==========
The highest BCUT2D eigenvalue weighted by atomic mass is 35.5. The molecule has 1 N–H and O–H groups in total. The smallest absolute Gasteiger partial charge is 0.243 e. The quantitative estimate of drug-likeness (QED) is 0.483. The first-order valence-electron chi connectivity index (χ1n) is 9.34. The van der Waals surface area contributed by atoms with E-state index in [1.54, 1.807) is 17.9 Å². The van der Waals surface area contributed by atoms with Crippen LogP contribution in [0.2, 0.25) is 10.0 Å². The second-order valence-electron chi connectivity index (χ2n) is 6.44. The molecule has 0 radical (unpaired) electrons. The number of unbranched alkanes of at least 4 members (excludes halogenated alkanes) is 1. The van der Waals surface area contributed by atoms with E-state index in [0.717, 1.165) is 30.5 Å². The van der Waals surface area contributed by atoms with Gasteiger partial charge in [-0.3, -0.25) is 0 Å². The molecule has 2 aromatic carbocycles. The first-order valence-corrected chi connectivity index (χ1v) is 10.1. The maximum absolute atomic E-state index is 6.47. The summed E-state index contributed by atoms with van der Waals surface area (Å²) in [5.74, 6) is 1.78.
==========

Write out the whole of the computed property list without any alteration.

The highest BCUT2D eigenvalue weighted by atomic mass is 35.5. The molecule has 1 N–H and O–H groups in total. The smallest absolute Gasteiger partial charge is 0.243 e. The quantitative estimate of drug-likeness (QED) is 0.483. The first-order valence-electron chi connectivity index (χ1n) is 9.34. The van der Waals surface area contributed by atoms with E-state index in [1.54, 1.807) is 17.9 Å². The van der Waals surface area contributed by atoms with Crippen LogP contribution in [0.2, 0.25) is 10.0 Å². The second-order valence-electron chi connectivity index (χ2n) is 6.44. The molecule has 0 radical (unpaired) electrons. The number of unbranched alkanes of at least 4 members (excludes halogenated alkanes) is 1. The van der Waals surface area contributed by atoms with E-state index in [0.717, 1.165) is 30.5 Å². The van der Waals surface area contributed by atoms with Gasteiger partial charge in [-0.3, -0.25) is 0 Å². The molecule has 2 aromatic carbocycles. The first-order valence-corrected chi connectivity index (χ1v) is 10.1. The maximum absolute atomic E-state index is 6.47. The summed E-state index contributed by atoms with van der Waals surface area (Å²) in [5.74, 6) is 1.78.